Received through ARCycling!
Sixteen-year-old Rinn Jacobs has secrets: One, she’s bipolar. Two, she killed her grandmother.
After a suicide attempt, and now her parents' separation, Rinn and her mom move from California to the rural Ohio town where her mother grew up. Back on her medications and hoping to stay well, Rinn settles into her new home, undaunted by the fact that the previous owner hanged herself in Rinn's bedroom. At school, her classmates believe the school pool is haunted by Annaliese, a girl who drowned there. But when a reckless séance goes awry, and terrible things start happening to her new friends—yet not to her—Rinn is determined to find out why she can’t be "touched" by Annaliese...or if Annaliese even exists.
With the help of Nate Brenner, the hunky “farmer boy” she’s rapidly falling for, Rinn devises a dangerous plan to uncover the truth. Soon reality and fantasy meld into one, till Rinn finds it nearly impossible to tell the difference. When a malevolent force threatens the lives of everyone she cares about--not to mention her own--she can't help wondering: who should she really be afraid of?
Annaliese? Or herself?
My thoughts on the book:
The Unquiet creeped me out! I was not expecting it to be so scary. Honestly, I thought this was a book about mental illness and a girl who thought she saw ghosts, and maybe it is. The ending is unclear. The vague synopsis gave nothing away about how scary this book truly is. If you like scary stories, you'll love this book. If you don't, I'd steer clear of it, if I were you. I had to sleep with my light on after reading it (like a child, haha), and I enjoy horror stories. However, since I wasn't expecting things to be so creepy, I wasn't prepared. I did enjoy this novel, though and would recommend it to those brave souls who read horror novels.
The character development in this novel was a little lacking. I bought into the idea that Rinn was bipolar and that she was not a reliable narrator. However, she wasn't very interesting. I saw memories of the bipolar behavior, and she acted that way when she went off her meds, but I still didn't feel any unstable emotions from her. I felt more like it was getting told to me instead of shown. I think that is because Rinn's details lacked any sensory descriptions. No hearts racing, no shortness of breath, etc. Nothing to make you think she was feeling anything other than normal and just relaying a message. The language could have been much more descriptive in the case of feelings.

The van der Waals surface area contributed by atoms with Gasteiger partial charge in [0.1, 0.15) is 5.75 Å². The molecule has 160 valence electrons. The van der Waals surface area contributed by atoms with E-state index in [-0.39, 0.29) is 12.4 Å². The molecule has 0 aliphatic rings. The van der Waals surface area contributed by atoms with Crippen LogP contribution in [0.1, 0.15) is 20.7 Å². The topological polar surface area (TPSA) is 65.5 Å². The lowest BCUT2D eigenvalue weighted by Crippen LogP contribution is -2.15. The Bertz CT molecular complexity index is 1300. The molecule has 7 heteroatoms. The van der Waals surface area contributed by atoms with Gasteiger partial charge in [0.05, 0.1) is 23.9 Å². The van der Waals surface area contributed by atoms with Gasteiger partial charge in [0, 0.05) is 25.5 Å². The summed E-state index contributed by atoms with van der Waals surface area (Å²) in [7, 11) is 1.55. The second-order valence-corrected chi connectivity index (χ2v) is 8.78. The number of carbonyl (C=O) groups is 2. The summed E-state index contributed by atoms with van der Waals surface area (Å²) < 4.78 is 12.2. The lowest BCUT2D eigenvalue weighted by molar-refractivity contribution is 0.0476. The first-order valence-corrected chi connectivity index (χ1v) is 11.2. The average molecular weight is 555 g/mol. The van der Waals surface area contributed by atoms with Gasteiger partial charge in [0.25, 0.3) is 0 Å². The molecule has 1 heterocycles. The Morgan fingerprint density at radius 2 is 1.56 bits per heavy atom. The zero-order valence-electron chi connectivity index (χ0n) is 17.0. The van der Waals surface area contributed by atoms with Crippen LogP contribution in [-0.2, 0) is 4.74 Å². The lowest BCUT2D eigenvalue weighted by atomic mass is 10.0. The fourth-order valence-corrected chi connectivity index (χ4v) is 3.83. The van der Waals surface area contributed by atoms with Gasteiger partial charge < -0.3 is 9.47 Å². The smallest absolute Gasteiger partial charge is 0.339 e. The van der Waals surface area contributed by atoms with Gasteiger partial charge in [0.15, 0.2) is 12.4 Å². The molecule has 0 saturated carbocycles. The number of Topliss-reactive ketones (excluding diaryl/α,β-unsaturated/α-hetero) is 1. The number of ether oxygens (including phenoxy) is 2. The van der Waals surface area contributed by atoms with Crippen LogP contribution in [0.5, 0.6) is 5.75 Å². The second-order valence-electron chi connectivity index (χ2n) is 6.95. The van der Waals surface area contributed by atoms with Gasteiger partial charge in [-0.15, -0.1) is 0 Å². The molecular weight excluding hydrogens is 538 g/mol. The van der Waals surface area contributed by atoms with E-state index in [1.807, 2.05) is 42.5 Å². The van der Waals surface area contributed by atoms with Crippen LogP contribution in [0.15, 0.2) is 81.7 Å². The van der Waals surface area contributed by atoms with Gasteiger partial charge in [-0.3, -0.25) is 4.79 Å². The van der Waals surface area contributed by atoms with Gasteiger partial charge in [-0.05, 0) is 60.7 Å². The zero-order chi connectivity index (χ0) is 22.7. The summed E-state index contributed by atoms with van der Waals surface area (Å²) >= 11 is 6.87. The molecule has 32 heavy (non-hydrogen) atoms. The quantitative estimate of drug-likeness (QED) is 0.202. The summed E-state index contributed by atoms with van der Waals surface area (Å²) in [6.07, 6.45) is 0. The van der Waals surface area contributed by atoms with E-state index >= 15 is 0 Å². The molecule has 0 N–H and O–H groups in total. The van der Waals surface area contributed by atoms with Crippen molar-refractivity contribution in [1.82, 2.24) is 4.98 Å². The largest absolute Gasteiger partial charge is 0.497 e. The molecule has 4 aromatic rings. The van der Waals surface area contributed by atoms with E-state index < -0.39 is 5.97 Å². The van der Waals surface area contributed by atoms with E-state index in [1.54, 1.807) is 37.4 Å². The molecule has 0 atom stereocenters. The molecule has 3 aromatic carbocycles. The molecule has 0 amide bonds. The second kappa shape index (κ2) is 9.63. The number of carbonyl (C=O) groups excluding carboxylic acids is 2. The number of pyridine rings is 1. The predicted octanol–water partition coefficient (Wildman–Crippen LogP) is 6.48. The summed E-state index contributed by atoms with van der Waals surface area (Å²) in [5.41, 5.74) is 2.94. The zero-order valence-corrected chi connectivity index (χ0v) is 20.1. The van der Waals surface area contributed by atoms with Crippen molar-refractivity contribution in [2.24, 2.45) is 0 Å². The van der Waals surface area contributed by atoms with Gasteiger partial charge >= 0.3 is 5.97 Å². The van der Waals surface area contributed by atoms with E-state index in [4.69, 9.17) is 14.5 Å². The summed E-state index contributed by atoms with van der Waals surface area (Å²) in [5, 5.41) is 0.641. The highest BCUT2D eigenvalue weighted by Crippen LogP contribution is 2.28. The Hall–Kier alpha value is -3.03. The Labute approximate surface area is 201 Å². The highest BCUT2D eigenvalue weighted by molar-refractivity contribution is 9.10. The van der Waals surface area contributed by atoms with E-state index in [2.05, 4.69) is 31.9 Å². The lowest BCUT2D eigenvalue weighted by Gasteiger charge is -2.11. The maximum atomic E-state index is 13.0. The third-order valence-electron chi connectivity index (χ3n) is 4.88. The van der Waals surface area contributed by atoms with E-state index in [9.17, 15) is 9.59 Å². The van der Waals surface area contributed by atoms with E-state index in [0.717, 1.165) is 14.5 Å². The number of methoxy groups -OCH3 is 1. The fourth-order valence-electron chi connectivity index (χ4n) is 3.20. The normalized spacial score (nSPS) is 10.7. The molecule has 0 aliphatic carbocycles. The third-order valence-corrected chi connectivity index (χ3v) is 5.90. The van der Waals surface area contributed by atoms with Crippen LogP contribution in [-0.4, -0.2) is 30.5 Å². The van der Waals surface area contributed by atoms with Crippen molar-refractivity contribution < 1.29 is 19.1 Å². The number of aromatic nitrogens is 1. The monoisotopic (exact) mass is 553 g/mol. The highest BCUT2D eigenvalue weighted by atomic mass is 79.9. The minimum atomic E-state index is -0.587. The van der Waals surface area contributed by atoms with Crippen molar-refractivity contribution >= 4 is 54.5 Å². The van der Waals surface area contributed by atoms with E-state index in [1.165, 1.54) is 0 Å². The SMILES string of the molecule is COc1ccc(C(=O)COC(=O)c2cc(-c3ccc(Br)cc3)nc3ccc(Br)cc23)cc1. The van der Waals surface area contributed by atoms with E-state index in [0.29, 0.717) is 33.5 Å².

I also didn't buy into Rinn's and Nate's relationship 100%. I never felt like they actually fell in love. I mean they made out a lot and they argued a lot. I never saw anything that really screamed "love" to me, though. I felt like that aspect was forced. Again that was probably because of the lack of description when it came to emotions. There was no instalove, but the love itself just wasn't believable.
The horror aspect of the novel was "shown" extremely well, though. I could picture every terrifying thing that Annaliese did. There was one part that literally made my skin crawl. This part of the book was fully-developed and executed nicely. I enjoyed the hints and the mysteries surrounding who Annaliese was going after next. I figured out relatively early on why she was doing what she was doing, but what actually happened to her was more horrific than I ever could have imagined. I would have been mad, too, but I don't think I would have reacted the way she did. But I'm not a ghost... maybe they think differently.
I also enjoyed the fact that people on medications that alter the brain couldn't be affected by the ghosts. That raised the question of did anti-depressants/anti-psychotics/seizure meds/etc. actually balance chemicals in the brain or did it just cut off connection with the ghostly plane, enabling the person to function "normally." In other words, were people with mental illnesses simply more sensitive to ghostly contact? That question was never really answered, and I kind of was annoyed by that. I like definitive answers at the end of my books because otherwise, I'm a bit unsettled. I know that was the effect that Garsee was going for, but still, I don't like to be unsettled. The ending was also almost like a cliffhanger. I'm sure that was done to further the unsettled feeling. I'm not sure if a sequel is planned or not, but if there is one, I'll definitely read it.
Overall, I enjoyed this book and would recommend it to those who love horror novels and are looking for something different. Garsee deals with issues such as bullying and mental illness, but also puts a terrifying, paranormal spin on these issues. This is one book you won't want to miss.
Order The Unquiet!